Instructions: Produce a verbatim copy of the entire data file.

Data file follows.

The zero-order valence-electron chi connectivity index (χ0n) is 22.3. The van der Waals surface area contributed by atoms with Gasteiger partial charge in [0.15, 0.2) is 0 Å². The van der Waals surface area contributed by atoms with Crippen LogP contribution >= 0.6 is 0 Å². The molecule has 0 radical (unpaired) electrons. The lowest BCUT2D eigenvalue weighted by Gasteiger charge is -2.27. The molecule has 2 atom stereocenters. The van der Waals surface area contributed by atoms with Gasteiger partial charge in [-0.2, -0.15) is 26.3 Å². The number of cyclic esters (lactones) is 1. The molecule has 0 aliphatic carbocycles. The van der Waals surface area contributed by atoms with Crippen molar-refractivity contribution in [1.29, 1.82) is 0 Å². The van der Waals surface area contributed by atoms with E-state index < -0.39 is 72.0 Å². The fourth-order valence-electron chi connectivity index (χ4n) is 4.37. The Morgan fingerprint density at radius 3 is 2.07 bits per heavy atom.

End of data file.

The zero-order valence-electron chi connectivity index (χ0n) is 22.3. The van der Waals surface area contributed by atoms with Gasteiger partial charge in [0.15, 0.2) is 0 Å². The van der Waals surface area contributed by atoms with Crippen LogP contribution >= 0.6 is 0 Å². The molecule has 0 radical (unpaired) electrons. The lowest BCUT2D eigenvalue weighted by Gasteiger charge is -2.27. The molecule has 2 atom stereocenters. The van der Waals surface area contributed by atoms with Gasteiger partial charge in [-0.2, -0.15) is 26.3 Å². The number of cyclic esters (lactones) is 1. The molecule has 0 aliphatic carbocycles. The van der Waals surface area contributed by atoms with Crippen molar-refractivity contribution in [1.29, 1.82) is 0 Å². The van der Waals surface area contributed by atoms with E-state index < -0.39 is 72.0 Å². The fourth-order valence-electron chi connectivity index (χ4n) is 4.37. The Morgan fingerprint density at radius 3 is 2.07 bits per heavy atom.